For that case, they considered a particular set of probabilities, in which every core had the same chance of being assigned a thread at any given time. "This is kind of a worst-case random scheduler," Alistarh says. Even then, however, the number of cores that made progress never dipped below the square root of the number of cores assigned threads, which is still better than the minimum performance guarantee of lock-free algorithms.
Archive: "Multicore may not be so scary": http://web.mit.edu/newsoffice/2010/multicore-0930.html
Abby Abazorius | EurekAlert!
Navigating the unknown
09.10.2015 | The Agency for Science, Technology and Research (A*STAR)
Theoretical computer science provides answers to data privacy problem
08.10.2015 | National Science Foundation
Nondestructive material testing (NDT) is a fast and effective way to analyze the quality of a product during the manufacturing process. Because defective materials can lead to malfunctioning finished products, NDT is an essential quality assurance measure, especially in the manufacture of safety-critical components such as automotive B-pillars. NDT examines the quality without damaging the component or modifying the surface of the material. At this year's Blechexpo trade fair in Stuttgart, Fraunhofer IZFP will have an exhibit that demonstrates the nondestructive testing of high-strength automotive body parts using 3MA. The measurement results are available in a matter of seconds.
To minimize vehicle weight and fuel consumption while providing the highest level of crash safety, automotive bodies are reinforced with elements made from...
The MICADO camera, a first light instrument for the European Extremely Large Telescope (E-ELT), has entered a new phase in the project: by agreeing to a Memorandum of Understanding, the partners in Germany, France, the Netherlands, Austria, and Italy, have all confirmed their participation. Following this milestone, the project's transition into its preliminary design phase was approved at a kick-off meeting held in Vienna. Two weeks earlier, on September 18, the consortium and the European Southern Observatory (ESO), which is building the telescope, have signed the corresponding collaboration agreement.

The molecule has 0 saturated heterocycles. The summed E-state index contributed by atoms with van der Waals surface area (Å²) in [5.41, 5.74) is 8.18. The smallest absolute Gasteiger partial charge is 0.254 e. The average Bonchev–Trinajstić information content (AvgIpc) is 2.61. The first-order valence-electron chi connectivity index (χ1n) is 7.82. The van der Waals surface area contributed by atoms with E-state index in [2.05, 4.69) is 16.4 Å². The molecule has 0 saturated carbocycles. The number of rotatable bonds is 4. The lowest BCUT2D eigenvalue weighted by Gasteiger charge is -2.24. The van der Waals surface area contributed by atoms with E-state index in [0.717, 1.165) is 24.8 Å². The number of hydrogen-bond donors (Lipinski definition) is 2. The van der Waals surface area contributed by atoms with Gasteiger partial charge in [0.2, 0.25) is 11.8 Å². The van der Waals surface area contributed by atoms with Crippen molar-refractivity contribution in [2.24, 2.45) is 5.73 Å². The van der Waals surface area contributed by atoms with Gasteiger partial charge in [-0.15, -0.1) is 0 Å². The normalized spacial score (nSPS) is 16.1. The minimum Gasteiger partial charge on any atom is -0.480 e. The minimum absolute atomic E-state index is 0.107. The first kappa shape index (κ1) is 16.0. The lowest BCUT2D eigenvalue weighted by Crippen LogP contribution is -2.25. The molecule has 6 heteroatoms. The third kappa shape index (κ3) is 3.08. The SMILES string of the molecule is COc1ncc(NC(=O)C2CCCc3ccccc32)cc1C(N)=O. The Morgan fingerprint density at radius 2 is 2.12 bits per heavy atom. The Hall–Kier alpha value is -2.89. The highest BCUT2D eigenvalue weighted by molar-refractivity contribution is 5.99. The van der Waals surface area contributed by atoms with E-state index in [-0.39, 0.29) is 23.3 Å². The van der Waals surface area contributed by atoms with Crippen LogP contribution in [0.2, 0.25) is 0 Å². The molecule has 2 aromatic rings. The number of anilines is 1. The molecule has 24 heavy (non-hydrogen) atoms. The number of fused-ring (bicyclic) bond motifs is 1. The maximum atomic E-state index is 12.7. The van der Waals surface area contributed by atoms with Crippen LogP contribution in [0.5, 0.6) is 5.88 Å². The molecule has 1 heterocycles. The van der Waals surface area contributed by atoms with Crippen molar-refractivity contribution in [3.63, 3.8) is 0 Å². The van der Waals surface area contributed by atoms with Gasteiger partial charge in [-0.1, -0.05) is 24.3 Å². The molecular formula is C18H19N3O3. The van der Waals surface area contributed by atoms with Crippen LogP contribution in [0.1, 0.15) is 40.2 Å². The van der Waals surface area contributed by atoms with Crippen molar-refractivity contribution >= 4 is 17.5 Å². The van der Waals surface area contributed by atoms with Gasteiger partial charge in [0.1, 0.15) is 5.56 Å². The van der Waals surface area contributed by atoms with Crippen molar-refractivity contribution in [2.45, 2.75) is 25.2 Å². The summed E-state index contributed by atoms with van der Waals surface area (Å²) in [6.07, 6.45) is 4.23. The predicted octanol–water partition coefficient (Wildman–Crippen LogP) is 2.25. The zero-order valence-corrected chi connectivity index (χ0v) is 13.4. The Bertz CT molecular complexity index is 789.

As the first dedicated camera for the E-ELT, MICADO will equip the giant telescope with a capability for diffraction-limited imaging at near-infrared...
Self-driving cars will be on our streets in the foreseeable future. In Graz, research is currently dedicated to an innovative driver assistance system that takes over control if there is a danger of collision. It was nature that inspired Dr Manfred Hartbauer from the Institute of Zoology at the University of Graz: in dangerous traffic situations, migratory locusts react around ten times faster than humans. Working together with an interdisciplinary team, Hartbauer is investigating an affordable collision detector that is equipped with artificial locust eyes and can recognise potential crashes in time, during both day and night.
Inspired by insects
An interdisciplinary team of researchers has built the first prototype of a miniature particle accelerator that uses terahertz radiation instead of radio...
At present, tiny magnetic whirls – so called skyrmions – are discussed as promising candidates for bits in future robust and compact data storage devices. At...
01.10.2015 | Event News
30.09.2015 | Event News
17.09.2015 | Event News
09.10.2015 | Earth Sciences
09.10.2015 | Life Sciences
09.10.2015 | Life Sciences